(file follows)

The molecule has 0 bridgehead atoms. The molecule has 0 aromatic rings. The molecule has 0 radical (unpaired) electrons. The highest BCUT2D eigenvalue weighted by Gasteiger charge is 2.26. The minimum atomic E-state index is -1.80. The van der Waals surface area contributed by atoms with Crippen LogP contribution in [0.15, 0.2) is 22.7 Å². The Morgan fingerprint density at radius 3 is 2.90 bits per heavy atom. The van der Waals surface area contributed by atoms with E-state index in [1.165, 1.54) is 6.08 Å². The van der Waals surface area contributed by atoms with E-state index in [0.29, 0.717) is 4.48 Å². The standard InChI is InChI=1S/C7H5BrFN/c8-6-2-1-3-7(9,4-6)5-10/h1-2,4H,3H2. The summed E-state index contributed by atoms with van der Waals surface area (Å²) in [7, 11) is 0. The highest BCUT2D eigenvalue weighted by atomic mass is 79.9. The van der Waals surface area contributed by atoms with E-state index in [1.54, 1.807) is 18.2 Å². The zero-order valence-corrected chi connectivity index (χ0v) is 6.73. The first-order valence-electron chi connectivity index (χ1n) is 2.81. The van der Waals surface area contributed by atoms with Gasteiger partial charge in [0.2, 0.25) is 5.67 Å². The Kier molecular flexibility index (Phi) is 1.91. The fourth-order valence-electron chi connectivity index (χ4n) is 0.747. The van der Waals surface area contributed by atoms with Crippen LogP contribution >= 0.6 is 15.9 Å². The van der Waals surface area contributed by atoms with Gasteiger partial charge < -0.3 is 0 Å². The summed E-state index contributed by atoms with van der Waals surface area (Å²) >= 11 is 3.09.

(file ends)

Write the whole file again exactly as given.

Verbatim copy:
The molecule has 0 bridgehead atoms. The molecule has 0 aromatic rings. The molecule has 0 radical (unpaired) electrons. The highest BCUT2D eigenvalue weighted by Gasteiger charge is 2.26. The minimum atomic E-state index is -1.80. The van der Waals surface area contributed by atoms with Crippen LogP contribution in [0.15, 0.2) is 22.7 Å². The Morgan fingerprint density at radius 3 is 2.90 bits per heavy atom. The van der Waals surface area contributed by atoms with E-state index in [1.165, 1.54) is 6.08 Å². The van der Waals surface area contributed by atoms with E-state index in [0.29, 0.717) is 4.48 Å². The standard InChI is InChI=1S/C7H5BrFN/c8-6-2-1-3-7(9,4-6)5-10/h1-2,4H,3H2. The summed E-state index contributed by atoms with van der Waals surface area (Å²) in [7, 11) is 0. The highest BCUT2D eigenvalue weighted by atomic mass is 79.9. The van der Waals surface area contributed by atoms with E-state index in [1.54, 1.807) is 18.2 Å². The zero-order valence-corrected chi connectivity index (χ0v) is 6.73. The first-order valence-electron chi connectivity index (χ1n) is 2.81. The van der Waals surface area contributed by atoms with Gasteiger partial charge in [0.2, 0.25) is 5.67 Å². The Kier molecular flexibility index (Phi) is 1.91. The fourth-order valence-electron chi connectivity index (χ4n) is 0.747. The van der Waals surface area contributed by atoms with Crippen LogP contribution >= 0.6 is 15.9 Å². The van der Waals surface area contributed by atoms with Gasteiger partial charge < -0.3 is 0 Å². The summed E-state index contributed by atoms with van der Waals surface area (Å²) >= 11 is 3.09.